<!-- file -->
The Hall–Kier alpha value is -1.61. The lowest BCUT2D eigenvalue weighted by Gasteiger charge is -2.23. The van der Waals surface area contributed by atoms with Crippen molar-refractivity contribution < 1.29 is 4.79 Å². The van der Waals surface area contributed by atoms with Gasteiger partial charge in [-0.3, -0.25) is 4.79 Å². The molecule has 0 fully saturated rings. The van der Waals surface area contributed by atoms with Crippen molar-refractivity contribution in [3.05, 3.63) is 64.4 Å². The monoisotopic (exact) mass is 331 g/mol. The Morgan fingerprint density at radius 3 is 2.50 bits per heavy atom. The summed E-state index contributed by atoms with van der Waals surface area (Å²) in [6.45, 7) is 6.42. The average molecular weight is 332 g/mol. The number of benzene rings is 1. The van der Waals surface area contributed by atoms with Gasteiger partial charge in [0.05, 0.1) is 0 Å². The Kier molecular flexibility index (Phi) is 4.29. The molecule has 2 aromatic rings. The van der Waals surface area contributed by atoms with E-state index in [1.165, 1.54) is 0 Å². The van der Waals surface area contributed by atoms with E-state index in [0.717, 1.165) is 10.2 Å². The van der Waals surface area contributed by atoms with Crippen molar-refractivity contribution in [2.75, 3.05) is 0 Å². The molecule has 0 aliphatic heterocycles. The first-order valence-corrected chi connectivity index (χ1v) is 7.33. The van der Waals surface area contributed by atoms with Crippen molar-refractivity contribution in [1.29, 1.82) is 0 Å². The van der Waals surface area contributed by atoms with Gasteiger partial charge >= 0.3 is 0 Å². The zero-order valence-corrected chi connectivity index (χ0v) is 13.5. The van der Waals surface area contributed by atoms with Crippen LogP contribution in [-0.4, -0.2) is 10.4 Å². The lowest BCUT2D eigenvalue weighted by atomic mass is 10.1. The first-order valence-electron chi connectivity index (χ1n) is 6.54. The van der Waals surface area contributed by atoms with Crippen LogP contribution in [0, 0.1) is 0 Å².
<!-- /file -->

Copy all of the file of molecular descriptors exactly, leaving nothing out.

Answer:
The Hall–Kier alpha value is -1.61. The lowest BCUT2D eigenvalue weighted by Gasteiger charge is -2.23. The van der Waals surface area contributed by atoms with Crippen molar-refractivity contribution < 1.29 is 4.79 Å². The van der Waals surface area contributed by atoms with Gasteiger partial charge in [-0.3, -0.25) is 4.79 Å². The molecule has 0 fully saturated rings. The van der Waals surface area contributed by atoms with Crippen molar-refractivity contribution in [3.05, 3.63) is 64.4 Å². The monoisotopic (exact) mass is 331 g/mol. The Morgan fingerprint density at radius 3 is 2.50 bits per heavy atom. The summed E-state index contributed by atoms with van der Waals surface area (Å²) in [6.45, 7) is 6.42. The average molecular weight is 332 g/mol. The number of benzene rings is 1. The van der Waals surface area contributed by atoms with Gasteiger partial charge in [0.05, 0.1) is 0 Å². The Kier molecular flexibility index (Phi) is 4.29. The molecule has 2 aromatic rings. The van der Waals surface area contributed by atoms with E-state index in [1.165, 1.54) is 0 Å². The van der Waals surface area contributed by atoms with E-state index in [0.717, 1.165) is 10.2 Å². The van der Waals surface area contributed by atoms with Crippen molar-refractivity contribution in [2.75, 3.05) is 0 Å². The molecule has 0 aliphatic heterocycles. The first-order valence-corrected chi connectivity index (χ1v) is 7.33. The van der Waals surface area contributed by atoms with Crippen molar-refractivity contribution in [1.29, 1.82) is 0 Å². The van der Waals surface area contributed by atoms with Gasteiger partial charge >= 0.3 is 0 Å². The zero-order valence-corrected chi connectivity index (χ0v) is 13.5. The van der Waals surface area contributed by atoms with Crippen LogP contribution in [-0.4, -0.2) is 10.4 Å². The lowest BCUT2D eigenvalue weighted by atomic mass is 10.1. The first-order valence-electron chi connectivity index (χ1n) is 6.54. The van der Waals surface area contributed by atoms with Crippen LogP contribution in [0, 0.1) is 0 Å².